The prevalence of lower genital tract infections among ante-natal care (ANC) clinic patients in two central hospitals, Vientiane, Lao People's Democratic Republic.

Mother and Child Health Hospital, Ministry of Health, Vientiane, Lao PDR.
The Southeast Asian journal of tropical medicine and public health (Impact Factor: 0.55). 01/2006; 37(1):190-9.
Source: PubMed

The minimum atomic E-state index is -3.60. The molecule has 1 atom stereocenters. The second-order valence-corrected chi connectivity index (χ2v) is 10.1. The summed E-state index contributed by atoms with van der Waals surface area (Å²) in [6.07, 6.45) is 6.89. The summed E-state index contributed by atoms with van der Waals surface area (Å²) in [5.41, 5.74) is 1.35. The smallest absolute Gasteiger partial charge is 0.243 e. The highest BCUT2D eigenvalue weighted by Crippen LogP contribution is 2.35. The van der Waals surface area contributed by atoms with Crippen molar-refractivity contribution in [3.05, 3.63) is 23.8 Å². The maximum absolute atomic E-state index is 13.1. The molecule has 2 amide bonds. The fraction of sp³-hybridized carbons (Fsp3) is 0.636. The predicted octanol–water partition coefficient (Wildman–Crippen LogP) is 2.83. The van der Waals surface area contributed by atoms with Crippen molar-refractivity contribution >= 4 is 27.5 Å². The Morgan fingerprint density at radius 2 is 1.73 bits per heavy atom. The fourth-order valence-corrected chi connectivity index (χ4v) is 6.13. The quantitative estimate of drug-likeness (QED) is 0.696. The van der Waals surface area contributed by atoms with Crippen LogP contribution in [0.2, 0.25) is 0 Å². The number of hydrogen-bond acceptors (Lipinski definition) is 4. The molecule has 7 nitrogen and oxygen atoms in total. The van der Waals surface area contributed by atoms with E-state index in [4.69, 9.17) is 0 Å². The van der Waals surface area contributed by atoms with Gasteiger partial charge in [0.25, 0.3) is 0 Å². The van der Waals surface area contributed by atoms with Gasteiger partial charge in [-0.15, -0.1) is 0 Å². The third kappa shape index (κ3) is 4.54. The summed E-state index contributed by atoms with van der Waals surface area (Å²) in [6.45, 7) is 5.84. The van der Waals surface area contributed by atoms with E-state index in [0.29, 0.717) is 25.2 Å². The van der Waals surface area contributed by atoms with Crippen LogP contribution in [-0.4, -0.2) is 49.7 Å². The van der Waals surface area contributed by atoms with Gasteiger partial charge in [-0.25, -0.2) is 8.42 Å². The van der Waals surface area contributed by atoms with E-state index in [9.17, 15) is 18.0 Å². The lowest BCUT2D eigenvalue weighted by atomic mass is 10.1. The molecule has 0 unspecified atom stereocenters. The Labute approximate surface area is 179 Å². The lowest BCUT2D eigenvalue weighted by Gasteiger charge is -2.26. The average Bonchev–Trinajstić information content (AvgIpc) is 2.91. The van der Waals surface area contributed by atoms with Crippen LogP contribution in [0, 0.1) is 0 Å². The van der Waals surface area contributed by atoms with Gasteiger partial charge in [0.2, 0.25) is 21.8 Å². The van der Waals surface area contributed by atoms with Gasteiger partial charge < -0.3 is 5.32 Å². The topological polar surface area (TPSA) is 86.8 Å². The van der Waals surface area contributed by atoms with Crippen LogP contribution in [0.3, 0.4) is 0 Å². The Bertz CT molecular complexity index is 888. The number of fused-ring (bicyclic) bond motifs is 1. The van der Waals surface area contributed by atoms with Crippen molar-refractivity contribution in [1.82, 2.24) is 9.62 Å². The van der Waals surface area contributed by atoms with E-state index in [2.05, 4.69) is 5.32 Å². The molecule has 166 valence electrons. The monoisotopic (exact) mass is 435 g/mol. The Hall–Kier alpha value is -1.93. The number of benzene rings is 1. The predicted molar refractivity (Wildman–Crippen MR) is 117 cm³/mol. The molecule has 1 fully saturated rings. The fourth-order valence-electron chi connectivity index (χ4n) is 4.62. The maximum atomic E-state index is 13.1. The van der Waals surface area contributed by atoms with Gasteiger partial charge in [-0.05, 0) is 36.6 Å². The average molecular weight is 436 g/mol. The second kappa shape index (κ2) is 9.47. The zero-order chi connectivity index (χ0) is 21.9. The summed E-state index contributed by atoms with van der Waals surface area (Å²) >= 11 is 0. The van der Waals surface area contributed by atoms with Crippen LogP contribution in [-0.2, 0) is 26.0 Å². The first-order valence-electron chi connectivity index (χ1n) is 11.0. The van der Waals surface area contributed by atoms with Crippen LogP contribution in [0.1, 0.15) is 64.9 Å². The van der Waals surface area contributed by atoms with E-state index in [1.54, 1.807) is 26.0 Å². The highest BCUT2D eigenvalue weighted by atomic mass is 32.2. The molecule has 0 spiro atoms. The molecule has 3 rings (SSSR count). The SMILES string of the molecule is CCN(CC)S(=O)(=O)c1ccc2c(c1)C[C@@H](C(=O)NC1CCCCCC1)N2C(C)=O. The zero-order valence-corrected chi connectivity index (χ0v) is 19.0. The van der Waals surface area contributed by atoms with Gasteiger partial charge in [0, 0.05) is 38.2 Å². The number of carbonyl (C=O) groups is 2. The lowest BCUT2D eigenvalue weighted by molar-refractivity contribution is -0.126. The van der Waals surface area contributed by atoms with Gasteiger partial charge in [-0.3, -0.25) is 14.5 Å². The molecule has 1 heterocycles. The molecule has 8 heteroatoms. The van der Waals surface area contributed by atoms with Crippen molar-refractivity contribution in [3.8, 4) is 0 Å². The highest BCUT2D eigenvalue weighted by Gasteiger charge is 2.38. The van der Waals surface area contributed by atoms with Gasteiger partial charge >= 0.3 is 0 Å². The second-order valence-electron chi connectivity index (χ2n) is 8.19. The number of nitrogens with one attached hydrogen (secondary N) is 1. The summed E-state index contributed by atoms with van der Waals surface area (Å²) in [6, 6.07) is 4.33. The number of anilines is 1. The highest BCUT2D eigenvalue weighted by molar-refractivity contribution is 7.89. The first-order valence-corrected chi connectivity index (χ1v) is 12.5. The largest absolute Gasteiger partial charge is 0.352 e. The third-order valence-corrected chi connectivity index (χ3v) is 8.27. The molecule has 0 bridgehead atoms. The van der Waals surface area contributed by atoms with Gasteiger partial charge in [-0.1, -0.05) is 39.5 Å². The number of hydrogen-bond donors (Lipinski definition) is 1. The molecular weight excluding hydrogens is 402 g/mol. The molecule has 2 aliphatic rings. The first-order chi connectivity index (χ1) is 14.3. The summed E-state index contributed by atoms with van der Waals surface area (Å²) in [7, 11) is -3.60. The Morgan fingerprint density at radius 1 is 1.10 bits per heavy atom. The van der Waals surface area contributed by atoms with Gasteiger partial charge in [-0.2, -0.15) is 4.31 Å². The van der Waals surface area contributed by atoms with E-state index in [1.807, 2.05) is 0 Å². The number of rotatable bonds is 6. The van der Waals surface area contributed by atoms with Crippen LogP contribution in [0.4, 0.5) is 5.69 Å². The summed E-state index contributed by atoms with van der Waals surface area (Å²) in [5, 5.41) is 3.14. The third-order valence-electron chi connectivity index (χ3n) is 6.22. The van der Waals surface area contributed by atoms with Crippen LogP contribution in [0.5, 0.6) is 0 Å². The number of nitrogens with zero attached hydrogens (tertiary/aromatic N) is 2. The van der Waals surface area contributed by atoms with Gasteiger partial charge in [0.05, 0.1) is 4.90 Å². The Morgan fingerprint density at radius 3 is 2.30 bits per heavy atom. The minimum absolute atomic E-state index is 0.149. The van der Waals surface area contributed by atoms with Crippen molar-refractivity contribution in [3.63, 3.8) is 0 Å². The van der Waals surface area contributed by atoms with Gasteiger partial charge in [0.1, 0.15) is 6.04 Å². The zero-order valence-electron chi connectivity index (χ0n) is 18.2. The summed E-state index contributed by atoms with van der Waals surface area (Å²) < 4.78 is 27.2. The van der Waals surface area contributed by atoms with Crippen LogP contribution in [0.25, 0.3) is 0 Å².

ABSTRACT This study of lower genital tract infections in pregnant women attending antenatal clinics in Vientiane, Lao PDR is a response to the reported rapid increase in the number of HIV infections in neighboring countries, and is a recognition of the important role of reproductive tract infections in facilitating HIV transmission. This cross-sectional study determines the prevalence of lower genital tract infections among 500 antenatal attendees (gestational age < or = 20 weeks) attending two hospitals serving urban areas in Vientiane, between September 2001 and March 2002. Most participants were housewives (64.4%) and government workers (16.0%). Their husbands were mainly government officers (31.4%), laborers or farmers (30.2%), and businessmen (12.4%). Sixty-four percent reported a past history of "any vaginal complaints" with 44.2% having sought treatment. Candida spp had the highest prevalence of all infections (27.0%), followed by bacterial vaginosis (14.4% by Amsel's criteria and 22.0% by Nugent's score), C. trachomatis (10.2% by nucleic acid hybridization and 9.6% by PCR), T. vaginalis (1.8%), and N. gonorrhoeae (0.8%), but no syphilis serological markers. Taken in conjunction with other surveillance data from the same period, this study indicates an opportunity to prevent epidemic spread into the community of both sexually transmitted disease and HIV by appropriate preventative programed activities, including treatment services targeted at higher risk community groups.

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